WHILE we are waiting for full deployment of 5G in our markets there is a fight going on over 6G, the next roll-out of the industrial revolution. And it is a political fight which may hinder the dramatic introduction of Internet speeds, a move worthy of science fiction. The battle is for the first country to develop and patent 6G, opening up the possibilities of speeds 100 times faster than 5G.
The current rivalry between the USA and China over Huawei shows how geopolitical forces may dictate the next phase of the Internet. “This endeavour is so important that it’s become an arms race to some extent,” said Peter Vetter, head of access and devices at Nokia Oyj’s research arm, Bell Labs. “It will require an army of researchers on it to remain competitive.”
Amidst the Trump years’ acrimony Chinese technology companies have emerged as the leader in 5G, with Huawei Technologies Co holding the lead. The new Biden Administration has already signalled a renewed push for the USA to regain lost ground and has also expressed support for more Government investment in essential US technology as a counter to China.
Meanwhile, China launched a satellite last November to test airwaves for potential 6G transmission, and Huawei has a 6G research centre in Canada. Telecommunications equipment manufacturer ZTE Corp has also teamed up with China Unicom (Hong Kong) Ltd to develop the technology.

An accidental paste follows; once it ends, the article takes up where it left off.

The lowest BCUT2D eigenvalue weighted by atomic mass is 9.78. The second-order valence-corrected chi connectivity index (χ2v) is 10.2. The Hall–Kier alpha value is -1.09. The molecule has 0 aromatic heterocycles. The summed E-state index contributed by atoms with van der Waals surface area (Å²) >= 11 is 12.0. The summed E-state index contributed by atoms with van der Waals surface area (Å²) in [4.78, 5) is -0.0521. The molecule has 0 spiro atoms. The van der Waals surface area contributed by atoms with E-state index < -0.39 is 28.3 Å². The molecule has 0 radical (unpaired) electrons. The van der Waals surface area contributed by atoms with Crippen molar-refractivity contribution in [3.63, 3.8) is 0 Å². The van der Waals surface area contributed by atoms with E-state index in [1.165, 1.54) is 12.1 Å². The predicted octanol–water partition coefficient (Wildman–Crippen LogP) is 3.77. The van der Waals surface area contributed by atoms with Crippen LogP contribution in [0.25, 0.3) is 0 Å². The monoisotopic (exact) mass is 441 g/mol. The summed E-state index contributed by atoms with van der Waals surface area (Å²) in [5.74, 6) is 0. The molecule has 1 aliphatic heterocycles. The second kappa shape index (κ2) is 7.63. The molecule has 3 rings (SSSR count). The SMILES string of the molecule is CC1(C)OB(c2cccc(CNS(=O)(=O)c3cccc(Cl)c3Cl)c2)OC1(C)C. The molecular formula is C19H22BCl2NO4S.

In the US, the Alliance for Telecommunications Industry Solutions, which includes technology giants like Apple, AT&T, Qualcomm, Google and Samsung, launched the Next G Alliance in October to “advance North American leadership in 6G”. Huawei was noticeably absent from that alliance. Nokia is leading the European Union’s 6G wireless project with companies like Ericsson AB and Telefonica SA, along with several universities.
Commercial 5G was introduced around 2019, and Caribbean countries are still rolling out networks and developing applications that could attract businesses and turn the technology profitable. But we have some time before we can realistically consider 6G since deployment could take as much as ten years. Meantime, the critical research continues in earnest to develop more incredible speeds to match science fiction imaginations of 6G networks through which people and things are connected. There is sure to be increasing scrutiny fuelled by the conspiracy theories suggesting health threats from 5G towers, claims roundly discounted.
However, early trials of 6G suggest there will be a need for even more towers, with multiple base stations installed on every street and in each building, or even each device people use to receive and transmit signals. It’s a situation bound to generate serious questions over health and privacy. Fortunately for us in the Caribbean, we are not the testing ground for these developments and therefore benefit from the final product being developed and determined safe for our environment.
While we look ahead to the latest development in Internet speeds, spare a thought for the underserved in our communities, highlighted by the response to the pandemic. Our priorities must be to deploy current technologies to create access equality and leave the science fiction speeds for another decade. That can wait.